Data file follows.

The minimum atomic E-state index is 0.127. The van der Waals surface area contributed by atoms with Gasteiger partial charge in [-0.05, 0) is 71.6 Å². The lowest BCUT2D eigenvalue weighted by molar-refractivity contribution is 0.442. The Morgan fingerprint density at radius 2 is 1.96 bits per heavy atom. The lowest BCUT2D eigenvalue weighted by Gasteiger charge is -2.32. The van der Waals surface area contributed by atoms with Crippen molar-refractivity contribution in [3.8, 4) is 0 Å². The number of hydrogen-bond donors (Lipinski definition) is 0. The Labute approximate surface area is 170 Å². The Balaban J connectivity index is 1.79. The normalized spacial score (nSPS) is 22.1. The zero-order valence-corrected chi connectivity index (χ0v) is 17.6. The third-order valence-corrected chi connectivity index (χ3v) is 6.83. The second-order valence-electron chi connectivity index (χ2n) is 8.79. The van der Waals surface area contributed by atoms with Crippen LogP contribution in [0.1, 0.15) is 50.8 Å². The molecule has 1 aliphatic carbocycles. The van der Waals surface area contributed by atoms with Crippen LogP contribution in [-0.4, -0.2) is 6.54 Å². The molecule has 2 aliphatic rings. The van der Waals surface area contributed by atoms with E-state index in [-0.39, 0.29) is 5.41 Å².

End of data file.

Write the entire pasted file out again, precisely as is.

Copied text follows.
The minimum atomic E-state index is 0.127. The van der Waals surface area contributed by atoms with Gasteiger partial charge in [-0.05, 0) is 71.6 Å². The lowest BCUT2D eigenvalue weighted by molar-refractivity contribution is 0.442. The Morgan fingerprint density at radius 2 is 1.96 bits per heavy atom. The lowest BCUT2D eigenvalue weighted by Gasteiger charge is -2.32. The van der Waals surface area contributed by atoms with Crippen molar-refractivity contribution in [3.8, 4) is 0 Å². The number of hydrogen-bond donors (Lipinski definition) is 0. The Labute approximate surface area is 170 Å². The Balaban J connectivity index is 1.79. The normalized spacial score (nSPS) is 22.1. The zero-order valence-corrected chi connectivity index (χ0v) is 17.6. The third-order valence-corrected chi connectivity index (χ3v) is 6.83. The second-order valence-electron chi connectivity index (χ2n) is 8.79. The van der Waals surface area contributed by atoms with Crippen LogP contribution in [0.1, 0.15) is 50.8 Å². The molecule has 1 aliphatic carbocycles. The van der Waals surface area contributed by atoms with Crippen LogP contribution in [-0.4, -0.2) is 6.54 Å². The molecule has 2 aliphatic rings. The van der Waals surface area contributed by atoms with E-state index in [-0.39, 0.29) is 5.41 Å².